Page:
SUAI, EAST TIMOR -- Logistics, contracting, finance, security, host nation lodging and contractors and many more make up a small team of unsung heroes who nearly a year before Pacific Angel 18-1 kicked off planning the mission with a site visit in January and again in March this year.
The logistics team worked non-stop ensuring they met all required transportation, food, lodging and supply requirements to keep the medical and engineering teams on site and on mission.
“Without us, no one would have the basic necessities of food, water and shelter,” said U.S. Air Force Senior Master Sgt. Amy Stultz, the mission logistician with the 940th Aerospace Medicine Squadron from Beale Air Force Base, California. “They would not have the materials they need to accomplish their mission.”
Engagements like PAC ANGELs enable the U.S. military to strengthen its relationships with other nations’ militaries through mutually beneficial activities such as subject-matter expert exchanges, host nation visits, multilateral engagements and exercises.
“Everyone brings their own set of unique skills to the table and it takes everyone as a whole to operate as a well-oiled machine,” explained U.S. Air Force Master Sgt. Justin Haggerty, the 18th Security Forces Squadron flight chief from Kadena Air Base, Japan.
“It’s all about coordination,” Haggerty continued. “I’m up first thing in the morning making sure the medics and engineers have transportation and that their sites are secure.”
Haggerty talked with the local police department and Timorese National Police as well as the 17 Timor-Leste Defense Force soldiers dedicated to protecting the PAC ANGEL teams.
“We make sure they’re in place at the HSO site to provide crowd and traffic control as well as just general security,” he said.
Never seen without the other, U.S. Air Force Tech. Sgt. Simone Roberts, the 18th Comptroller Squadron mission support group resource advisor from Kadena Air Base, Japan, and U.S. Air Force Staff Sgt. Darrell Thornburgh, an 18th Contracting Squadron contracting officer also from Kadena, traveled from site to site tallying up lists of required equipment from each of the engineering and medical sites.
Without Roberts and Thornburgh constantly checking in with the teams and purchasing supplies from the local economy, each of the sites’ missions would fail.
“Our job is extremely important,” Roberts said. “We are up early and out there talking with vendors getting the engineers and medics all the supplies they need to help the community.”
The duo along with Stultz, Haggerty, and the local contractors made every effort to keep the medics and engineers focused and on course in their commitment to supporting Timor-Leste’s efforts to bring humanitarian assistance to their people.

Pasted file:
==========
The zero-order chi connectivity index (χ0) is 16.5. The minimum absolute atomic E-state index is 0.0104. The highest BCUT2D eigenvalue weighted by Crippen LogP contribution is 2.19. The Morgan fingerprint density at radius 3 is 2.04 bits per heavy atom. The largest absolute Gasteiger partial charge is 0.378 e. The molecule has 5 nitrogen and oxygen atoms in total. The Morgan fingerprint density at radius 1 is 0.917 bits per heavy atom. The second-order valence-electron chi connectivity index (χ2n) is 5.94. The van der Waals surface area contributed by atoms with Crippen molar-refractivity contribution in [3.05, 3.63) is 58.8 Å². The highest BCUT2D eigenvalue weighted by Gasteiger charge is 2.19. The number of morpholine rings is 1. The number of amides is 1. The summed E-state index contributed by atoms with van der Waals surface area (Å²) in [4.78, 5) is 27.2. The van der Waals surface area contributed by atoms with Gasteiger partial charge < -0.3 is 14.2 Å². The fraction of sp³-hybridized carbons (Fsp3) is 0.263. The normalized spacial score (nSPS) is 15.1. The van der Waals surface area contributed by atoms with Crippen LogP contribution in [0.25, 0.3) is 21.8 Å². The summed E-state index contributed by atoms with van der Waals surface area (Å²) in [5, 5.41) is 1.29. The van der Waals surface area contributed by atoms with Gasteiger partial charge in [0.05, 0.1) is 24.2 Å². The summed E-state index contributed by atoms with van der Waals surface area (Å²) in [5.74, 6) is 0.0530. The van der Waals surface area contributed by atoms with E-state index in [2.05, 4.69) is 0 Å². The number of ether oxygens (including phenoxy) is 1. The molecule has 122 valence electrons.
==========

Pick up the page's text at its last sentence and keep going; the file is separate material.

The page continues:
“It’s fulfilling to say, ‘hey we were a part of this,’ and see it from start to execution and see how it impacts the Timorese here,” Roberts added.
Echoing Roberts, Stultz said missions like PAC ANGEL are the reason she remains in the Air Force today after more than 20 years of service.
“I love being able to travel and help people and underserved populations,” said Stultz. “I love coming out here and working with the people and just building those relationships that you know if we help in any small way you can leave here with a sense of pride.”
Similarly, Jomar Pagcaliwangan, the construction contractor director with PAC ANGEL 18-1 and Philippines native, said working with all the nations involved was an “amazing experience.”
“This has been a great opportunity to team up with PAC ANGEL to make the schools and hospitals better and give a better life to the children and the people living here in Suai,” Pagcaliwangan said. “My favorite part of this effort has been meeting the people on the PAC ANGEL team. I am sincerely thankful for partnership and the job where I got to help the team with this project and make an impact in so many lives.”
On the surface, PAC ANGEL 18-1 completed without any issues and that’s all thanks to the mission’s unsung heroes who established friendships with all the multilateral partners including Australia, Indonesia, the Philippines, the U.S. and host nation partners from Timor-Leste.
“I couldn’t have asked for a better behind-the-scenes crew,” said U.S. Air Force Lt. Col. Catherine Grush, the mission commander. “This team really are my unsung heroes. They’ve worked long, late hours, longer than the rest of the team in an ongoing effort to make sure the mission completes without any failures and they’ve done it—wonderfully.”
PAC ANGEL 18-1, at the invitation of the Government of Timor-Leste, provided support by conducting medical, dental, optometry and engineering programs. The team encountered nearly 5,500 patients at the health services outreach site and completed engineering projects at seven schools and hospitals.
“Their compassion and attention to detail is the reason this mission was so successful; I can’t imagine having worked with a better group of people,” Grush added.